A Job For Hillary
Again, moreover, "although the numbers living below the poverty line held steady between 2004 and 2005, there has been a sharp increase in those living in extreme poverty." [Emph. added]
That's funny, because if you look at the Census numbers, they show that the percent of people living in extreme poverty--defined as below 50 percent of the poverty line--was 5.4 percent in 2005, a jump of ... well, zero from 2004, when the rate was also 5.4 percent. I contend that "zero" is not a "sharp increase." ...
P.S.: So how did Alterman get his bogus spin? 1) What he's quoting is NYT reporter Rick Lyman paraphrasing "advocates for the poor"-- specifically Robert Greenstein, whose influential outfit (Center on Budget and Policy Priorities) specializes in devising esoteric measurements to suggest that good poverty news is really bad poverty news. Lyman's next paragraph reported:
And 43 percent of the poor earned less than half of the poverty limit, Mr. Greenstein said, again the highest such percentage ever recorded.
Those may be the highest percentages of the poor ever recorded, but what does that mean if the absolute number of people in "deep poverty" didn't really increase? I think it means that there were fewer other kinds of poor people! Do we care what "percent of the poor" is extremely poor? (As opposed to, say, what percent of Americans is extremely poor?)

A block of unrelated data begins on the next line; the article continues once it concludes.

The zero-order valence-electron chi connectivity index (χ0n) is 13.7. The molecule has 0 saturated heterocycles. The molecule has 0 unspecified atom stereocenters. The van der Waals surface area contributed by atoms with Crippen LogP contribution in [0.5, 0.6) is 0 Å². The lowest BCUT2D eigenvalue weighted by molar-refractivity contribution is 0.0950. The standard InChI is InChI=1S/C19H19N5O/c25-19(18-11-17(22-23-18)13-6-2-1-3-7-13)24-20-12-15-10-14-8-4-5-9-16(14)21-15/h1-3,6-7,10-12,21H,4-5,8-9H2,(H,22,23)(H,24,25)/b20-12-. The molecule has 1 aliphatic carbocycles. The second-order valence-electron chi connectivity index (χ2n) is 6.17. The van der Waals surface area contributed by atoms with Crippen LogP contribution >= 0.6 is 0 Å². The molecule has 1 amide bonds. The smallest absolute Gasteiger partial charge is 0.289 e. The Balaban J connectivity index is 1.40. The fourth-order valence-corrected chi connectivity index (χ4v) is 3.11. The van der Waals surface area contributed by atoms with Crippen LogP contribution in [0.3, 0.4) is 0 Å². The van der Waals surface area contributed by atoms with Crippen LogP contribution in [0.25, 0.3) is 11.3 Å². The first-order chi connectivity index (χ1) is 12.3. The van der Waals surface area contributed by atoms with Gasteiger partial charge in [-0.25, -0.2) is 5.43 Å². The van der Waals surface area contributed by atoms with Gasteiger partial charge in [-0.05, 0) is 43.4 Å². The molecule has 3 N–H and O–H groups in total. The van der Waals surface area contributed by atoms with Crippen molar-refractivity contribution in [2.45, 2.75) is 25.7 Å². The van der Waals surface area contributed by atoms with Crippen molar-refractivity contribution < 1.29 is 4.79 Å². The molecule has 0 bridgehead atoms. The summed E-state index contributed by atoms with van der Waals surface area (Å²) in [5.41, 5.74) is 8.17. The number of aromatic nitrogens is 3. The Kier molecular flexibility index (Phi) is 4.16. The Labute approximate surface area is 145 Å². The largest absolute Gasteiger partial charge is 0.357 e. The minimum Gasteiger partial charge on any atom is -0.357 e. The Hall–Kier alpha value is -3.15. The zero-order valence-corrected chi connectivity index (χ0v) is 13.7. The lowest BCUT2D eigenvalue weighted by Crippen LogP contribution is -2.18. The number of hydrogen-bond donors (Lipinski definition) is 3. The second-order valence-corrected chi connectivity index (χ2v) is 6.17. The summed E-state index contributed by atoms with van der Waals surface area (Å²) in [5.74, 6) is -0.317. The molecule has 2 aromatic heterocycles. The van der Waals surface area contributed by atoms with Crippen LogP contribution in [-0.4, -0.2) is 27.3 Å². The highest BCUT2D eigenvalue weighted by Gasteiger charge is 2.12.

Actually, there's something fishy about that 43 percent 'record.' In 2004, complaining about the 2003 numbers, Greenstein's group wrote
Some 43 percent of all poor people had incomes this low, as the percentage of poor people living in extreme poverty reached the highest level on record.
The 2003-2005 "increase" from 43 percent to 43 percent cannot have been "sharp"! (Greenstein didn't mention the equivalent "extreme poverty" percentage in his complaint about 2004, perhaps because--by my calculation--it was ever-so-slightly slightly lower, at about 42.37 percent versus 42.56 percent the year before, and would have to have been rounded down to 42!)
Basically, it's a relatively meaningless percentage that has been flat for three years. Greenstein's making a big deal about fluctuations in the tenths of a percent. Lyman was fooled by Greenstein's statistical spin, mischaracterized it as a "sharp increase," and Alterman in turn trumpeted his mischaracterization. Easy as 1, 2, 3! ... 1:02 P.M. link
Paris Hilton is no Zsa Zsa Gabor! ... 2:54 A.M.
Photograph of Ann Coulter on Slate's home page by Brad Barket/Getty.